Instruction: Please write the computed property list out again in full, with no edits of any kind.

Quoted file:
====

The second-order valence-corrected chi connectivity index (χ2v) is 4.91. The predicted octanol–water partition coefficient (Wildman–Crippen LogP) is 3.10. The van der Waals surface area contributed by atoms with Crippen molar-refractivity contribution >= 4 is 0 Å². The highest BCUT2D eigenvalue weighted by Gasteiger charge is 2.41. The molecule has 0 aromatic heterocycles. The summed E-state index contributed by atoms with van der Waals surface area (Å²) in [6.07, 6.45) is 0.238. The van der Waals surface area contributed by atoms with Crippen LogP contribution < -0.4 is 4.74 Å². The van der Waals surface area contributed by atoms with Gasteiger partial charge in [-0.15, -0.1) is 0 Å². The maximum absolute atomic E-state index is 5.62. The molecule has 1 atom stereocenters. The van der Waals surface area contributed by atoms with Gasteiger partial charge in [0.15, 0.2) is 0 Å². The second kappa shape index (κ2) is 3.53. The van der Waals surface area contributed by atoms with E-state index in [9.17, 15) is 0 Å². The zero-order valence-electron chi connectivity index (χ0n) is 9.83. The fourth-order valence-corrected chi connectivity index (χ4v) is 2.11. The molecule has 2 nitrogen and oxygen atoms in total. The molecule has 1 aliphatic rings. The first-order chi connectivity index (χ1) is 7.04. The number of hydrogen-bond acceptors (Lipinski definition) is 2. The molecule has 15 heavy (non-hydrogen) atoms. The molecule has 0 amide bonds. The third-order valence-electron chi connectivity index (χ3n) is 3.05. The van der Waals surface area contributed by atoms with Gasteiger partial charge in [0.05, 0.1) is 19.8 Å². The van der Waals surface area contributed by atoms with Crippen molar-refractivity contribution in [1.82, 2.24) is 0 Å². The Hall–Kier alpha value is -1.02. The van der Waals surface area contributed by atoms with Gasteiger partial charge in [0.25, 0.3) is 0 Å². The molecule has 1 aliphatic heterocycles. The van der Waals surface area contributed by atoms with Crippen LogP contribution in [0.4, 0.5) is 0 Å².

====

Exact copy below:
The second-order valence-corrected chi connectivity index (χ2v) is 4.91. The predicted octanol–water partition coefficient (Wildman–Crippen LogP) is 3.10. The van der Waals surface area contributed by atoms with Crippen molar-refractivity contribution >= 4 is 0 Å². The highest BCUT2D eigenvalue weighted by Gasteiger charge is 2.41. The molecule has 0 aromatic heterocycles. The summed E-state index contributed by atoms with van der Waals surface area (Å²) in [6.07, 6.45) is 0.238. The van der Waals surface area contributed by atoms with Crippen LogP contribution < -0.4 is 4.74 Å². The van der Waals surface area contributed by atoms with Gasteiger partial charge in [-0.15, -0.1) is 0 Å². The maximum absolute atomic E-state index is 5.62. The molecule has 1 atom stereocenters. The van der Waals surface area contributed by atoms with Gasteiger partial charge in [0.15, 0.2) is 0 Å². The second kappa shape index (κ2) is 3.53. The van der Waals surface area contributed by atoms with E-state index in [9.17, 15) is 0 Å². The zero-order valence-electron chi connectivity index (χ0n) is 9.83. The fourth-order valence-corrected chi connectivity index (χ4v) is 2.11. The molecule has 2 nitrogen and oxygen atoms in total. The molecule has 1 aliphatic rings. The first-order chi connectivity index (χ1) is 7.04. The number of hydrogen-bond acceptors (Lipinski definition) is 2. The molecule has 15 heavy (non-hydrogen) atoms. The molecule has 0 amide bonds. The third-order valence-electron chi connectivity index (χ3n) is 3.05. The van der Waals surface area contributed by atoms with Gasteiger partial charge in [0.05, 0.1) is 19.8 Å². The van der Waals surface area contributed by atoms with Crippen molar-refractivity contribution in [1.82, 2.24) is 0 Å². The Hall–Kier alpha value is -1.02. The van der Waals surface area contributed by atoms with Gasteiger partial charge in [0.25, 0.3) is 0 Å². The molecule has 1 aliphatic heterocycles. The van der Waals surface area contributed by atoms with Crippen LogP contribution in [0.4, 0.5) is 0 Å².